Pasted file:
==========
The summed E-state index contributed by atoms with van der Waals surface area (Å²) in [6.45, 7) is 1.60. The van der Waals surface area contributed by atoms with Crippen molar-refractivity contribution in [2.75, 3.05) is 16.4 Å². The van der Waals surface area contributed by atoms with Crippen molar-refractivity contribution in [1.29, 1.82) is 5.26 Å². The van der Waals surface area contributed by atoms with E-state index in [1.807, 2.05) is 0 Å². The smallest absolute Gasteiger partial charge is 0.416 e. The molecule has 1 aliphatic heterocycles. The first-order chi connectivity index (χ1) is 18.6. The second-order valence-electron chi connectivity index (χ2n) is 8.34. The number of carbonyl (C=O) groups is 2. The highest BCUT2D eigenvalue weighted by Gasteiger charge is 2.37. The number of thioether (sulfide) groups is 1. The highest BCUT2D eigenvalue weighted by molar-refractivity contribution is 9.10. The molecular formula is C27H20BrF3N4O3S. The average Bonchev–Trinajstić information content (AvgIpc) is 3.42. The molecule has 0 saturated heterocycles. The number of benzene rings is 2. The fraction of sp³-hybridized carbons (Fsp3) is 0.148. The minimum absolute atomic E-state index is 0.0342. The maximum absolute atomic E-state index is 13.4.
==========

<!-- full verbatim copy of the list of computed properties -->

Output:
The summed E-state index contributed by atoms with van der Waals surface area (Å²) in [6.45, 7) is 1.60. The van der Waals surface area contributed by atoms with Crippen molar-refractivity contribution in [2.75, 3.05) is 16.4 Å². The van der Waals surface area contributed by atoms with Crippen molar-refractivity contribution in [1.29, 1.82) is 5.26 Å². The van der Waals surface area contributed by atoms with E-state index in [1.807, 2.05) is 0 Å². The smallest absolute Gasteiger partial charge is 0.416 e. The molecule has 1 aliphatic heterocycles. The first-order chi connectivity index (χ1) is 18.6. The second-order valence-electron chi connectivity index (χ2n) is 8.34. The number of carbonyl (C=O) groups is 2. The highest BCUT2D eigenvalue weighted by Gasteiger charge is 2.37. The number of thioether (sulfide) groups is 1. The highest BCUT2D eigenvalue weighted by molar-refractivity contribution is 9.10. The molecular formula is C27H20BrF3N4O3S. The average Bonchev–Trinajstić information content (AvgIpc) is 3.42. The molecule has 0 saturated heterocycles. The number of benzene rings is 2. The fraction of sp³-hybridized carbons (Fsp3) is 0.148. The minimum absolute atomic E-state index is 0.0342. The maximum absolute atomic E-state index is 13.4.